After seeing a number of large Chinese firms listing in the US during 2014, 2015 has been notably slow, with the only IPO of note being the small service directory app 55Tuan. Sogou is a relatively well-known name in China, but as I have discussed previously about Qihoo, the search engine market has limited upside for these firms because Baidu has such a dominant market share. This is why Qihoo
has been diversifying into enterprise security and wearables.
My longer term concern is that when Sogou is spun off, just as the gaming business Changyou was, Sohu will be left with a video business that is being priced out of the market, and news and web portals that are simply outdated for China’s fast growing consumer tech scene, and will therefore predominantly earn revenue from its holdings in Changyou and Sogou. It seems that Sohu, like Sina, is slowly becoming an outdated business in China.
How long is the video business sustainable?
Sohu Video is a popular site for Chinese to watch their favourite TV shows and films, and has been boosted by the integration of the video site 56.com into its platform, after Sohu purchased the site from Renren. These video sites are more advanced than western counterparts in the sense that there is a lot more syndicated and partner generated content, as well as user generated content, and as such, they have become the main format for which to watch both domestic and international content.
Because of this, firms have monetised the content through advertisements, and have been a strong driver of overall revenues. This has seen many new entrants into the market, with heavy financial backing, and coupled with the government’s restrictions on foreign content, there are more firms bidding for less content. This has seen content costs grow exponentially, and without strong financial backing, it is becoming more difficult to compete. Therefore it is no surprise that the top three video sites in China are the Alibaba backed Youku Tudou, the Baidu backed iQiyi and PPS, and Tencent Video.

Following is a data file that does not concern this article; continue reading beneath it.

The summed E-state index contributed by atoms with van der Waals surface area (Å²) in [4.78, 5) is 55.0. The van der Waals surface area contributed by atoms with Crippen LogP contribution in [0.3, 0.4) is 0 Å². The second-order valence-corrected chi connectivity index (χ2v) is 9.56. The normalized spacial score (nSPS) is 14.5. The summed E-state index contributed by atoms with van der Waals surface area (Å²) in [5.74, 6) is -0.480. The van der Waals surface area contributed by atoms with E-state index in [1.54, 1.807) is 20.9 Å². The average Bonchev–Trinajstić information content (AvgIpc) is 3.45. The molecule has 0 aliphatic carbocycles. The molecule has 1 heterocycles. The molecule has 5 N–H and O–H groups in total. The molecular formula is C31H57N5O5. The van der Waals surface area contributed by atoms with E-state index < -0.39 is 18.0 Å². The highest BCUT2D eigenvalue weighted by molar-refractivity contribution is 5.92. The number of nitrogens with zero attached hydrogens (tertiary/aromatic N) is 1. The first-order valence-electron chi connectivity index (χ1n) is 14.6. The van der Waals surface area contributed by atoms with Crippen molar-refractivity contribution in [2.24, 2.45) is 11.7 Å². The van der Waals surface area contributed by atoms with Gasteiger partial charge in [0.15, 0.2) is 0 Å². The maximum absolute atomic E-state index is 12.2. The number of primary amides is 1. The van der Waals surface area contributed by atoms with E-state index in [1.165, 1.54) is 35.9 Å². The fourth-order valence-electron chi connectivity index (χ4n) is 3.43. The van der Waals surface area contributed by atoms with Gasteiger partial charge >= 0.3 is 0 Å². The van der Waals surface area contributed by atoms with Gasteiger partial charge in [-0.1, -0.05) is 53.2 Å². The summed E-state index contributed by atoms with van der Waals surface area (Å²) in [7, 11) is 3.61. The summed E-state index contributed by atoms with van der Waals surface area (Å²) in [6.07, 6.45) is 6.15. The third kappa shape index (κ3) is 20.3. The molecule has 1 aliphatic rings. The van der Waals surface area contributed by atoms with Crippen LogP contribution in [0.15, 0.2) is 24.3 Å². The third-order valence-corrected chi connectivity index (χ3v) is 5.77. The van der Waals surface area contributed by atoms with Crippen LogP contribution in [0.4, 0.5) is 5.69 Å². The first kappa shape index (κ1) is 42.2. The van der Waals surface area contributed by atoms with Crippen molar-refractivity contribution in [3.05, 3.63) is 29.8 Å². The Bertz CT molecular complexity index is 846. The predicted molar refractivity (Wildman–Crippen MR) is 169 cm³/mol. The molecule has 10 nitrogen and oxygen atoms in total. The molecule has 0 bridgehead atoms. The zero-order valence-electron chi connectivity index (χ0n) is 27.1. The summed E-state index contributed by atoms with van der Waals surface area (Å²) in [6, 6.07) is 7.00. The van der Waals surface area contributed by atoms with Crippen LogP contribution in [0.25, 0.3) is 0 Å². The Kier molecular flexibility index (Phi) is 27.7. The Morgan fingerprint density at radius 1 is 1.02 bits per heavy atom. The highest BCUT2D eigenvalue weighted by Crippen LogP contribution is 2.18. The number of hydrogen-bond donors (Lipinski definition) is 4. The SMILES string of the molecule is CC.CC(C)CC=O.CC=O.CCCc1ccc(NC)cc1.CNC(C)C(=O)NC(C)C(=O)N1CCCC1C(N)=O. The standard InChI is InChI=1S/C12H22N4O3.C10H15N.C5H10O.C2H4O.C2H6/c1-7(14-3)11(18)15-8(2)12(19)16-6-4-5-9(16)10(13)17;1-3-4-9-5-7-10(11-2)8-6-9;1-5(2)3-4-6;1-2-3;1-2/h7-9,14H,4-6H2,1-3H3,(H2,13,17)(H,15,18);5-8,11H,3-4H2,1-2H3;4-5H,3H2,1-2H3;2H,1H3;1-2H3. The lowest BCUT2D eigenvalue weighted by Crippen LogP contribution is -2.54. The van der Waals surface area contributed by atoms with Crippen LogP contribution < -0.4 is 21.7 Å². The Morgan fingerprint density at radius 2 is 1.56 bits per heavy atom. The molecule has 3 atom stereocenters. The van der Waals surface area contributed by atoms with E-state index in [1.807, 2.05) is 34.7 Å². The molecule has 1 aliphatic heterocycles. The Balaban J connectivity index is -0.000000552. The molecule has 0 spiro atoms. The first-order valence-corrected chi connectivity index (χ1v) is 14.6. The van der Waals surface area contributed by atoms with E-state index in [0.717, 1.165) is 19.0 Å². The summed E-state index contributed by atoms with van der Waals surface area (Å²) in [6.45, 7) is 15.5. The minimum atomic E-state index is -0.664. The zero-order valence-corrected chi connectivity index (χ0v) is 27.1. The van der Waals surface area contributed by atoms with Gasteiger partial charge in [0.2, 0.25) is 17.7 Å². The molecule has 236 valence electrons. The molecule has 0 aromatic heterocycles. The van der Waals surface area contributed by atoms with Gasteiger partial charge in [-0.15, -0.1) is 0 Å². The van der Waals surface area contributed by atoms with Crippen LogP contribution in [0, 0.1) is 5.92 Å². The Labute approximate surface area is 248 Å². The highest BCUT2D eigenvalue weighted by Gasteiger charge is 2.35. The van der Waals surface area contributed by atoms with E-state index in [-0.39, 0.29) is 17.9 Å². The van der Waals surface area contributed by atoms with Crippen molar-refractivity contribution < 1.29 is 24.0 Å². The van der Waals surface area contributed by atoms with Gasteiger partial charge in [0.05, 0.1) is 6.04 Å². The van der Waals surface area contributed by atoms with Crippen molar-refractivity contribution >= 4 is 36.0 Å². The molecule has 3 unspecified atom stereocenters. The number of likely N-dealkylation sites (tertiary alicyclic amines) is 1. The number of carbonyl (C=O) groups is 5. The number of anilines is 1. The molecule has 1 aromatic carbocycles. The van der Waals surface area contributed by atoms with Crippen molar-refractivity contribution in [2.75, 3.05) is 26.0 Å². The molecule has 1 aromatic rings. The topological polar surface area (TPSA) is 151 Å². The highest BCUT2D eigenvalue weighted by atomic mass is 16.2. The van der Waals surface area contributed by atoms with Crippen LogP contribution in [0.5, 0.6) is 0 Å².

In 2013, Sohu generated a lot of revenue from the hosting of the TV show Voice Of China 2, which was wildly popular, but lost the third series to Tencent Video. This poses a problem for Sohu because if they are able to find success with a TV show, then investors will likely fear that the firm will be priced out of hosting subsequent seasons.
From another perspective, because rising content costs are a major problem for the industry as a whole, video sites have been producing their own content. Using The Voice Of China as an example, the success of the singing contest TV format has seen many varieties of the same concept produced by each video site, which reduces the revenue potential of each program, because there is very little differentiation between the shows in the eyes of the viewers. In the fourth quarter, Sohu hosted a singing show called Sing My Song, which will see content cost grow even further.
Content costs are so high that Sohu Video isn’t profitable, and despite revenues of $51m in the fourth quarter, the business unit posted a net loss of $21m, and with content costs showing no sign of slowing down, it’s very difficult to see how Sohu can compete with its wealthier rivals.
As I discussed in my review
of Youku Tudou’s fourth quarter earnings, video firms need to focus on producing their own content, because the syndicated content model is unsustainable. Original programing allows video sites to increase monetisation, through product placements, and vastly reduces content costs. The acquisition of 56.com should help Sohu to do this, because it is a partner- and user generated content focused site. For Sohu Video to remain sustainable, it needs to focus on this form of content, because it simply cannot compete with the BAT trio.
-- Edited by Adam Courtenay
Neil Flynn is a portfolio manager at Alcuin Asset Management. Follow Neil or post your comment below to engage with Saxo Bank's social trading platform.